Appellant raises two further questions, assuming the fact that there was sufficient evidence to warrant the conviction of the cashier, Goebel: (1) There was no proof that the entries were made with any criminal intent such as is necessary to constitute a crime under the statute invoked; (2) there was no proof that appellant had knowledge that the false entries were being made, or that he was in any way responsible for them. As to his first contention, we think that the government is correct in answering that it is inconceivable that there could be any other purpose or intent in the minds of those who brought about the false entries than to deceive the Comptroller or his agents. An examiner for the Eighth Federal Reserve District of which the Ayers bank was a member, testified that he had examined the bank four times during the period from December, 1929, to the spring of 1932, and had criticized the note in question in some of his reports, but had believed then that the interest had been paid, as noted on the note. Thus the effect of the false entries was to deceive the examiner, as it must have been intended by the persons responsible for them. It has been reiterated time and again that a person is presumed to intend the natural and probable consequences of his acts, and certainly it seems obvious that if false entries are made in the books of a bank, the examiner will be deceived by them. The statute does not render it necessary to prove the motive for such deceit, but merely makes it a misdemeanor for the party who makes the false entry with intent to deceive. It is a fair inference, however, that if the examiner had known that the interest had not been paid he would have ordered the note collected or charged off, and these no doubt were the things that appellant and his co-defendant wanted to avoid. It is quite certain that the examiner was deceived in this respect and that appellant and his co-defendant intended that he should be so deceived.
As to appellant's argument that he had no knowledge of the false entries, and was in no way responsible for them, we think that there was sufficient evidence from which the jury could find him responsible, apart from the various admissions of his co-defendant, all of which the jury was instructed to disregard as to appellant. There was evidence of his active participation in all the affairs of the bank, and of his supervisory control over the matter of unpaid notes and interest. The officer who had charge of these matters testified that he periodically called the Nelson note to appellant's attention by placing before him the notice which it was customary to send out when any interest became due. He testified that on several occasions appellant told him that Goebel would take care of it, and that thereafter Goebel followed a regular practice of making certain charges against the bank for alleged expenses to offset the interest. Those charges were afterwards found to be fictitious. We do not understand the law to be that a principal can instruct someone under him to do a certain thing in an undisclosed manner, and then disclaim responsibility on the ground that his subordinate did not do the thing in the way he expected him to. The investigator who was assigned the duty of examining the bank after it closed testified as follows: "I invited his attention to the fact that Mr. Goebel had told me that Mr. Dunlap had instructed him to charge certain accounts and he said that he felt, in view of the fact that the note had resulted in the obtaining of State deposits for the bank, he felt that it was a proper charge to expense as an offset to the interest of the note. I then told him that certain of these charges indicated that the expense had been to specific individuals for repairs and so on, and he said that he had not instructed Mr. Goebel to do that. * * * I mentioned that Mr. Goebel had stated that he had instructed him to do that. He made, as I recall it no comment on that, except to say that he regarded the payment of the interest on the * * * Nelson * * * Flynn note, as a legitimate charge to expense. * * *" The same witness testified as to a further conversation with appellant in which he stated that Nelson had talked with him, and that he told Nelson that the bank did not want to charge him any interest. It is not disclosed in what manner appellant desired the interest to be charged off, nor that he told Goebel how it should be done. If however, he desired that it should be charged to the expense account as waived interest, then no doubt the vice-president who notified appellant of the delinquency regularly could have attended to the charge quite as well as Goebel, and it could have been done immediately without Goebel's assistance. Of course that method would have disclosed to the examiner the actual status of the note, and we think it is reasonably inferable from the evidence that appellant and his co-defendant did not desire such fact to be made known to the examiner. Under the circumstances it is inconceivable that appellant was not aware of the method used by Goebel.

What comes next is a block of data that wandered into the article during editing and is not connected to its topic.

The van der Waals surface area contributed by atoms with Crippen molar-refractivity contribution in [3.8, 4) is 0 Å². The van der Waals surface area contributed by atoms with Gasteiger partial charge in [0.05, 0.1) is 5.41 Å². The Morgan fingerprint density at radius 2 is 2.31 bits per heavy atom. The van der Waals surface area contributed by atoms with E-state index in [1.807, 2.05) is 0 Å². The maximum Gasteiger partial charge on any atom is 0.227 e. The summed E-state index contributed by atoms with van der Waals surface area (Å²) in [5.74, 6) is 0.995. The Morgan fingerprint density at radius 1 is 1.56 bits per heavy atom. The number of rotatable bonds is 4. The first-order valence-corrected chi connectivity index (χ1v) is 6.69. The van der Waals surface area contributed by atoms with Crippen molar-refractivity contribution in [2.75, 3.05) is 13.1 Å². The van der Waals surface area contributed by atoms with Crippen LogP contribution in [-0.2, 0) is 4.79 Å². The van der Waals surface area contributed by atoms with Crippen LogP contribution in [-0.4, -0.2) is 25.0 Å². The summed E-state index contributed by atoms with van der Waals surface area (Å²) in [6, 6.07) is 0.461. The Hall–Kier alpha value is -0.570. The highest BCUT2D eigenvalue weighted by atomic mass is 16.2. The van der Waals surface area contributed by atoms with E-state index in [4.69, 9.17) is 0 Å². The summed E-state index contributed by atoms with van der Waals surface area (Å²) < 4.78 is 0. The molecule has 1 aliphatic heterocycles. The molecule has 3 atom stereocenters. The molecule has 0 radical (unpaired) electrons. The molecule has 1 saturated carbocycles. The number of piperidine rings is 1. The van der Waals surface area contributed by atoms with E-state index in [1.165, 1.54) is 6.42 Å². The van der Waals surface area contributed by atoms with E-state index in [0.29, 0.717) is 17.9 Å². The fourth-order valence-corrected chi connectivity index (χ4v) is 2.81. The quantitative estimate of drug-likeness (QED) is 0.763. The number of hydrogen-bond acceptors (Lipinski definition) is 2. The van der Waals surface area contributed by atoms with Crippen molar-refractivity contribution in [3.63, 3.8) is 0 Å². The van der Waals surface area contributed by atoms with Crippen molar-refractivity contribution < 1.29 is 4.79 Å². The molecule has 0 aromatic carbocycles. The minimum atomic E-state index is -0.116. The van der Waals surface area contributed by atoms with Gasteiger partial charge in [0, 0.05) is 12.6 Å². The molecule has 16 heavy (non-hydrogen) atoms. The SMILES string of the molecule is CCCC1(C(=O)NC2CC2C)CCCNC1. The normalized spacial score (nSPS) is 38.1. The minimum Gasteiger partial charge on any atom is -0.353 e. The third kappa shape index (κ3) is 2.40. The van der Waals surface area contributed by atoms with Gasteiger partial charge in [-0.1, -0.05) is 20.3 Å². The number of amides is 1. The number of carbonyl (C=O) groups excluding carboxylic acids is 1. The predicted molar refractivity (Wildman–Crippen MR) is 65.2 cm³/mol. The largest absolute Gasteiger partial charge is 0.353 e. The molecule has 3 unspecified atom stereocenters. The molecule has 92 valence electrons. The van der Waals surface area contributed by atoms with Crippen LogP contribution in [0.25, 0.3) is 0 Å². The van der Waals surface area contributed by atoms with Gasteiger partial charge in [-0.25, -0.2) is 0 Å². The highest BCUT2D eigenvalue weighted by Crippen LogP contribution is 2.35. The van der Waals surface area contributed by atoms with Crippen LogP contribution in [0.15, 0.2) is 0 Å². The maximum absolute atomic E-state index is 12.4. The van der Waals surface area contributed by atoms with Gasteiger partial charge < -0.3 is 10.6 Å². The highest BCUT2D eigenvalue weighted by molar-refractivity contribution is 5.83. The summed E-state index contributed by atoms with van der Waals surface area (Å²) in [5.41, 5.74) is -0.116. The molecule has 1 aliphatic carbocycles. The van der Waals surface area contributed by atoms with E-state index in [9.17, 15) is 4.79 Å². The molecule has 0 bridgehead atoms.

Neither appellant nor his co-defendant offered any testimony, and both entered a demurrer to the evidence. All of the foregoing evidence is therefore undisputed. It constitutes substantial evidence to support the finding that there was a crime committed, and that appellant participated in that crime.
It is argued that the court erroneously admitted evidence which pertained to the guilt of his co-defendant but was in no way connected with appellant. If it be conceded that such evidence was inadmissible as against appellant, it is sufficient to say that the court in each instance instructed the jury not to consider it as against appellant, and we find no error in this respect.
Other objections to the admission and exclusion of evidence were made, but a perusal of the entire record convinces us that they are without merit. The exclusions were of testimony clearly immaterial. The testimony of Mrs. Flynn with respect to nonpayment of interest, if erroneously admitted, was harmless because that fact was admitted by appellant's counsel in his opening statement to the jury.